The Flag of Mexico is rich with historic symbolism. The tricolors of green, white and red with the coat-of-arms centered in the white middle stripe were adopted by Mexico following their independence from Spain during the War of Independence in 1821.
There have been changes to the flag during history but the coat of arms has always featured a majestic eagle holding a serpent on top of a cactus. The current coat of arms was designed in 1968 by Helguera. Legend says that the Aztecs, then a nomadic tribe wandering throughout Mexico, were waiting for a sign from the gods telling them were to build their capital city. Their god, Huitzilopochtli told them to search until they found a place where they saw an eagle, devouring a serpent while perched on a prickly pear tree, growing out of a rock submerged in a lake. After wandering for two hundred years, they saw this mythical eagle on a small island in Lake Texcoco and built their capital, Tenochtitlan, where the main plaza in Mexico City is now located.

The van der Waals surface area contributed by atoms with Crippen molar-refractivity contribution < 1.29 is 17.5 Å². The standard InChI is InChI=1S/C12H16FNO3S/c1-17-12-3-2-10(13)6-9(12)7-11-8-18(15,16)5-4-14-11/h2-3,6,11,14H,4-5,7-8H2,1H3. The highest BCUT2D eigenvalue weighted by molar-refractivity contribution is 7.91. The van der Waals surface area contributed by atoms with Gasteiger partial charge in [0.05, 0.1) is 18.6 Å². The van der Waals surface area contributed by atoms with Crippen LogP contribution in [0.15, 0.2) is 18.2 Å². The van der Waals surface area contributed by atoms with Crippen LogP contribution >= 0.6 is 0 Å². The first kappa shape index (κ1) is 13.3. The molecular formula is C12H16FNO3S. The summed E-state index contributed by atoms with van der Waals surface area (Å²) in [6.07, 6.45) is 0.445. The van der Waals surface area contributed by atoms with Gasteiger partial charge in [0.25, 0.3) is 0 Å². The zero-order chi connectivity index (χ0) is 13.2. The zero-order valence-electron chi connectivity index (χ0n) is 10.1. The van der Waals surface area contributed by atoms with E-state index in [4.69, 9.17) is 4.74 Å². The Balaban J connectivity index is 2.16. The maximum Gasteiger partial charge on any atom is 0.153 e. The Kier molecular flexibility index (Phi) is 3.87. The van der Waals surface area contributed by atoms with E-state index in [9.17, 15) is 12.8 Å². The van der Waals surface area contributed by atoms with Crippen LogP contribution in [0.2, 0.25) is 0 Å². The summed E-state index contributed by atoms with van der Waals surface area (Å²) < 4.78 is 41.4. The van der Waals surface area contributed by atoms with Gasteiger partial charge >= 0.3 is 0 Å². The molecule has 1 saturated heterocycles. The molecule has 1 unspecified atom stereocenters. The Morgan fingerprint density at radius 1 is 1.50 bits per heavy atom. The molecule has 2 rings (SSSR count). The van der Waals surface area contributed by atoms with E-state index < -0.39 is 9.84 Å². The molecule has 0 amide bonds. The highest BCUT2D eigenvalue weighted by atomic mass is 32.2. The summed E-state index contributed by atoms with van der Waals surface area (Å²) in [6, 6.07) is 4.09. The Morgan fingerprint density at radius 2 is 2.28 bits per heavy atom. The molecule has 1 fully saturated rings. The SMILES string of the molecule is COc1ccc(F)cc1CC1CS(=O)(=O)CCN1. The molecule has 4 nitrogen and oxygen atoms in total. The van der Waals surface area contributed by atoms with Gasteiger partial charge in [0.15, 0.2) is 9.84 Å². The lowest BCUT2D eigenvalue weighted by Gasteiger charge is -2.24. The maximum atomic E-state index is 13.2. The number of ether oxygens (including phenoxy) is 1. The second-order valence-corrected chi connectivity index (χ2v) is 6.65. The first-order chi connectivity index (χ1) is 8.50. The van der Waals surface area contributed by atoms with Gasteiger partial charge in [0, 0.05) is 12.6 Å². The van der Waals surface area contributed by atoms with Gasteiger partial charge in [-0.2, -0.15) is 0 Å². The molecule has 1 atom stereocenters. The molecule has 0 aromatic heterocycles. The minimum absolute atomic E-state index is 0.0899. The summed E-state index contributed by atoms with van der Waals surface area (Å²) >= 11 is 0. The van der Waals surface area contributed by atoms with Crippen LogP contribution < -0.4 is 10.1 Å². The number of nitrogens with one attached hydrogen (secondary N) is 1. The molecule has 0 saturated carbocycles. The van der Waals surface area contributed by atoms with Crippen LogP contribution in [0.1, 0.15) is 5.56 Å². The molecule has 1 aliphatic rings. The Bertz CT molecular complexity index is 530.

Over the years the three colors of green, white and red on the flag have remained the same but the meaning of the colors has changed. The green stripe represents Independence from Spain or can signify Hope. The white stripe represents purity of the Catholic faith or Unity. The red stripe represents Heroes blood or Religion.
When the flag of Mexico is paraded in front of a crowd, bystanders raise their right arm, place their hand on their chest parallel to the heart. The hand is flat with the palm facing the ground. This salute is known as the El Saludo Civil de la Bandera Nacional. On February 24 each year a national celebration, Dia de la Bandera, Flag Day is held. This commemorates this day in 1821, when all the factions fighting in the Mexican War of Independence joined together to form the Army of Three Guarantees.